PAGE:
As a result, the D800 has a so-called weak Bayer-AA filter which provides sharp images with a small remaining risk for false color moiré.

In order to be able to recommend for or against the K-5IIs for a given application, one would have to know X for the K-5II. Unfortunately, vendors don't provide this information. This may be ok in general, but where there is a choice (D800, K-5II), it is an intolerable lack of information (IMHO) the buyer should insist to obtain.

Last edited by falconeye; 10-25-2012 at 05:14 PM.
10-25-2012, 04:46 PM - 1 Like   #53
Pentaxian
falconeye's Avatar

Join Date: Jan 2008
Location: Munich, Alps, Germany
Photos: Gallery
Posts: 6,862
BTW

I am not convinced that the Fuji X-Pro1 sensor is a good solution. It solves a certain class of false color moré patterns. But while it minimizes the risk at one pattern frequency, it increases the possibility at a few other frequencies, and it does NOT solve the false color specular highlight problem (a problem I see as aften as false color moiré, typically in hair or fur lit by sun shine or flash).

Moreover, it seems to reduce the maximum resolution in the luminance channel a bit, compared to the original Bayer layout which reaches the Nyqust frequency. Which may be a reason why e.g. Adobe as trouble to support it. Theoretically, the Fuji sensor shouldn't be worse (and for a pattern known to be B&W t isn't). But the required color interpolation in the general case is less local. The points where all 3 colors are adjacent are now sparse.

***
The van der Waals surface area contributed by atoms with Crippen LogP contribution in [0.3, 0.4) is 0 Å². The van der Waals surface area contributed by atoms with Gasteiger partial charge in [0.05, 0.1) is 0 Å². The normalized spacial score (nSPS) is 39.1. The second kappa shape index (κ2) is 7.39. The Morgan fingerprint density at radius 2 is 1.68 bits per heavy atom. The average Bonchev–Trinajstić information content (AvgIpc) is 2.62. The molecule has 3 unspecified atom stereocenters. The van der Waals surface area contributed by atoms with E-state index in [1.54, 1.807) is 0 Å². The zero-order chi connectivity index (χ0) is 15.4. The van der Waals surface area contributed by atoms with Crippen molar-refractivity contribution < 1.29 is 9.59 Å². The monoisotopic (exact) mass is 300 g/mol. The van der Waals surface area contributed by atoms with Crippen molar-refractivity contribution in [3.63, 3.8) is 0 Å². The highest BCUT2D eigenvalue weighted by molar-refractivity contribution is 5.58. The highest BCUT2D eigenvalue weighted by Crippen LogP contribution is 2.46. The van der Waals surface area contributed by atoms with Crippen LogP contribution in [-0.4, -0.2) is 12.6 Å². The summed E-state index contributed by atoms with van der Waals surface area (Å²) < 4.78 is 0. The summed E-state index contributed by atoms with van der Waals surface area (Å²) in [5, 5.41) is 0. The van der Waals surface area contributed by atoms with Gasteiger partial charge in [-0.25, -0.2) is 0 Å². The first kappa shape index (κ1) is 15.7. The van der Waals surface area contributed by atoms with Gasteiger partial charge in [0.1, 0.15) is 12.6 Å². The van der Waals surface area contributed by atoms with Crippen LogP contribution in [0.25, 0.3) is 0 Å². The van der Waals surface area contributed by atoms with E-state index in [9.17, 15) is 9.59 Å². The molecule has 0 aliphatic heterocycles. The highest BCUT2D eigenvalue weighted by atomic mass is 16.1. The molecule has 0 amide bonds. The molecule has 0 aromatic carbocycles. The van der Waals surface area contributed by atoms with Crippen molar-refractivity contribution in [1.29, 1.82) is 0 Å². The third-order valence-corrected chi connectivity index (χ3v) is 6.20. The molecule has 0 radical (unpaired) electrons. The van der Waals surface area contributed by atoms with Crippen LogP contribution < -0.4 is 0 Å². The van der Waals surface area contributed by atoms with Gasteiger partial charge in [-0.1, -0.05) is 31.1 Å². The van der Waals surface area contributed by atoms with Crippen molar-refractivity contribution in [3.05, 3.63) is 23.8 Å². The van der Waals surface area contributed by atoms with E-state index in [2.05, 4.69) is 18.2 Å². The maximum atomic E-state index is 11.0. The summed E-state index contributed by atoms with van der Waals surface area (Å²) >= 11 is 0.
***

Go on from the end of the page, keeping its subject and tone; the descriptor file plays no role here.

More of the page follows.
So, in a direct comparison with a combination of weak Bayer-AA filter and a classic Bayer layout, I don't know yet which approach would win.


Last edited by falconeye; 10-25-2012 at 04:58 PM.
10-25-2012, 04:54 PM   #54
Pentaxian
audiobomber's Avatar

Join Date: May 2008
Location: Sudbury, Ontario
Photos: Albums
Posts: 6,631
QuoteOriginally posted by falconeye Quote
So, in a direct comparison with a combination of weak Bayer-AA filter and a classic Bayer layout, I don't know yet which approach would win.
I'm not sure what you mean by "win". Are you talking about moire control, resolution, general performance, something else?
10-25-2012, 05:02 PM   #55
Loyal Site Supporter




Join Date: Apr 2010
Location: Tennessee
Posts: 5,413
QuoteOriginally posted by audiobomber Quote
These are examples of nature causing moire alright, but the parrot feathers were sharpened to enhance the moire. The fly photo needed to be stopped down a lot more for reasonable DOF.
This is true, but these were also taken with a camera that had an AA filter. The results would be more significant if a camera without an AA filter had been used.
10-25-2012, 05:03 PM   #56
Pentaxian
kh1234567890's Avatar

Join Date: Sep 2010
Location: Manchester, UK
Photos: Gallery
Posts: 2,327
QuoteOriginally posted by falconeye Quote
Crystallography is physics, i.e. solid state physics.
You try telling that to metallurgists ...
QuoteOriginally posted by falconeye Quote
A weak Bayer-AA filter is obtained by making the crystal thinner, leading to X<1. At X=0, the Bayer-AA filter is absent.
I tried to measure X for the D800. AFAIK, it is the only attempt at this so far. I obtained X=~0.8 (80%).